Book Image

CEH v10 Certified Ethical Hacker Study Guide

By : Ric Messier
Book Image

CEH v10 Certified Ethical Hacker Study Guide

By: Ric Messier

Overview of this book

As protecting information becomes a rapidly growing concern for today’s businesses, certifications in IT security have become highly desirable, even as the number of certifications has grown. Now you can set yourself apart with the Certified Ethical Hacker (CEH v10) certification. The CEH v10 Certified Ethical Hacker Study Guide offers a comprehensive overview of the CEH certification requirements using concise and easy-to-follow instructions. Chapters are organized by exam objective, with a handy section that maps each objective to its corresponding chapter, so you can keep a track of your progress. The text provides thorough coverage of all topics, along with challenging chapter review questions and Exam Essentials, a key feature that identifies critical study areas. Subjects include intrusion detection, DDoS attacks, buffer overflows, virus creation, and more. This study guide goes beyond test prep, providing practical hands-on exercises to reinforce vital skills and real-world scenarios that put what you’ve learned into the context of actual job roles. By the end of the book, you’ll have all the information and knowledge you need to pass this test with flying colors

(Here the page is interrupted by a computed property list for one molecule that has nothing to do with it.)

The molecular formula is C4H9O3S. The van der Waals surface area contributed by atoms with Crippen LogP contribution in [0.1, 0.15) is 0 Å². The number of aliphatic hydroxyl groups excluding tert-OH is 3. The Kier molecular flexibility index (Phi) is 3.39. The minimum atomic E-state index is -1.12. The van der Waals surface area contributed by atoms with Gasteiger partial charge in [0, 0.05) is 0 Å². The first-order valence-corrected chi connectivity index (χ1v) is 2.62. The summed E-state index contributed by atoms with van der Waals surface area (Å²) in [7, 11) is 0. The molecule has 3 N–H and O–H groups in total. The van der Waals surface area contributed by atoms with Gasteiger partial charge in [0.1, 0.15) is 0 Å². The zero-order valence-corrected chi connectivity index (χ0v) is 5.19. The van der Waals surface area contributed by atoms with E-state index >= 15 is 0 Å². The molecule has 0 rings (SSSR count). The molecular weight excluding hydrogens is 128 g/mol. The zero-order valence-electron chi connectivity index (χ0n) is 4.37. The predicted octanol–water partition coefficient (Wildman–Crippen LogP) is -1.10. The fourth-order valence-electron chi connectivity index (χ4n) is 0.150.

Table of Contents (23 chapters)
Free Chapter
1
Cover
2
About the Author
3
Introduction
4
Assessment Test
5
Answers to Assessment Test
20
Index
21
Comprehensive Online Learning Environment
22
End User License Agreement

System Compromise

Exploitation, or system compromise, will serve two purposes for us. One of them is to demonstrate that vulnerabilities are legitimate and not just theoretical. After all, when we do vulnerability scanning, we get an indication that a system may have a vulnerability, but until the vulnerability has been exploited, it’s not guaranteed that the vulnerability exists, which means we aren’t sure whether it really needs to be fixed or not. The second reason is that exploiting a vulnerability and compromising a system can lead us further into the organization, potentially exposing additional vulnerabilities. This is, in part, because we may get further reachability deeper into the network but also because we may be able to harvest credentials that may be used on other systems.

I’m going to cover a couple of different ways to work on system compromise. I’m going to start with Metasploit since it’s such a common approach. It should be noted...